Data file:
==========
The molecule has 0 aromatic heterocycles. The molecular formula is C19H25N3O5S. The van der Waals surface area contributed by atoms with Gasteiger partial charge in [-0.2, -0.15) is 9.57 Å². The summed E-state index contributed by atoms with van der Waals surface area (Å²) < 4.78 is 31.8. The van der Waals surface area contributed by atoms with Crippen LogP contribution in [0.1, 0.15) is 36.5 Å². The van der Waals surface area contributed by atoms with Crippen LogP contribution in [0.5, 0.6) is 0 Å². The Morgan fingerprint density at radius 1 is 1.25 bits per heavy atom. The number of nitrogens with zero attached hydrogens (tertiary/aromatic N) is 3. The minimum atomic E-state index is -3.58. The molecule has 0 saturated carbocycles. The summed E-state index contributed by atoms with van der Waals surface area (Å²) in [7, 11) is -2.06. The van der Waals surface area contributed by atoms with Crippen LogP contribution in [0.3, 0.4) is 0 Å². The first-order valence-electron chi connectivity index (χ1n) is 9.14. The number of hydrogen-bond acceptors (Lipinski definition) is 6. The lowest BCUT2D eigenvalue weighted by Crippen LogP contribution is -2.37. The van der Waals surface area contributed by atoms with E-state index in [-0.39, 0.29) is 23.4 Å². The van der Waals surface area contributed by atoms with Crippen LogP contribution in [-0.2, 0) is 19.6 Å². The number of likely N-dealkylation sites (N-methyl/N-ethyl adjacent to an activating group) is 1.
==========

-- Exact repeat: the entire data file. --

The molecule has 0 aromatic heterocycles. The molecular formula is C19H25N3O5S. The van der Waals surface area contributed by atoms with Gasteiger partial charge in [-0.2, -0.15) is 9.57 Å². The summed E-state index contributed by atoms with van der Waals surface area (Å²) < 4.78 is 31.8. The van der Waals surface area contributed by atoms with Crippen LogP contribution in [0.1, 0.15) is 36.5 Å². The van der Waals surface area contributed by atoms with Crippen LogP contribution in [0.5, 0.6) is 0 Å². The Morgan fingerprint density at radius 1 is 1.25 bits per heavy atom. The number of nitrogens with zero attached hydrogens (tertiary/aromatic N) is 3. The minimum atomic E-state index is -3.58. The molecule has 0 saturated carbocycles. The summed E-state index contributed by atoms with van der Waals surface area (Å²) in [7, 11) is -2.06. The van der Waals surface area contributed by atoms with Crippen LogP contribution in [0.3, 0.4) is 0 Å². The first-order valence-electron chi connectivity index (χ1n) is 9.14. The number of hydrogen-bond acceptors (Lipinski definition) is 6. The lowest BCUT2D eigenvalue weighted by Crippen LogP contribution is -2.37. The van der Waals surface area contributed by atoms with E-state index in [-0.39, 0.29) is 23.4 Å². The van der Waals surface area contributed by atoms with Crippen LogP contribution in [-0.2, 0) is 19.6 Å². The number of likely N-dealkylation sites (N-methyl/N-ethyl adjacent to an activating group) is 1.